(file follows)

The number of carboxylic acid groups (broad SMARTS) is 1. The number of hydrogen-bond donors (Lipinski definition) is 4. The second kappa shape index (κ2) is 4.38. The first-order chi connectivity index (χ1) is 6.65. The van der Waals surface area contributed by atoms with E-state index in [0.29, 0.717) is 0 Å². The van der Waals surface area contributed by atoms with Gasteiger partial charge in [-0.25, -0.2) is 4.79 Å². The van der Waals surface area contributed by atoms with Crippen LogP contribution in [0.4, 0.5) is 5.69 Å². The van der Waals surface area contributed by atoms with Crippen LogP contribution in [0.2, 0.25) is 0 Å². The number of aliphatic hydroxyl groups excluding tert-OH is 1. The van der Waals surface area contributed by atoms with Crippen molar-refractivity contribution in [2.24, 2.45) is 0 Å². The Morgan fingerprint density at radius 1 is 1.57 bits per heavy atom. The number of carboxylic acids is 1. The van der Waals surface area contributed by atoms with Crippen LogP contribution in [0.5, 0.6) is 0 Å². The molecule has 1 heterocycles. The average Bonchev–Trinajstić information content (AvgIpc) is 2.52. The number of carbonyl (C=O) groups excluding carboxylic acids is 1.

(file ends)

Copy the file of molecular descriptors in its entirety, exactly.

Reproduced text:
The number of carboxylic acid groups (broad SMARTS) is 1. The number of hydrogen-bond donors (Lipinski definition) is 4. The second kappa shape index (κ2) is 4.38. The first-order chi connectivity index (χ1) is 6.65. The van der Waals surface area contributed by atoms with E-state index in [0.29, 0.717) is 0 Å². The van der Waals surface area contributed by atoms with Gasteiger partial charge in [-0.25, -0.2) is 4.79 Å². The van der Waals surface area contributed by atoms with Crippen LogP contribution in [0.4, 0.5) is 5.69 Å². The van der Waals surface area contributed by atoms with Crippen LogP contribution in [0.2, 0.25) is 0 Å². The number of aliphatic hydroxyl groups excluding tert-OH is 1. The van der Waals surface area contributed by atoms with Crippen molar-refractivity contribution in [2.24, 2.45) is 0 Å². The Morgan fingerprint density at radius 1 is 1.57 bits per heavy atom. The number of carboxylic acids is 1. The van der Waals surface area contributed by atoms with Crippen LogP contribution in [0.5, 0.6) is 0 Å². The molecule has 1 heterocycles. The average Bonchev–Trinajstić information content (AvgIpc) is 2.52. The number of carbonyl (C=O) groups excluding carboxylic acids is 1.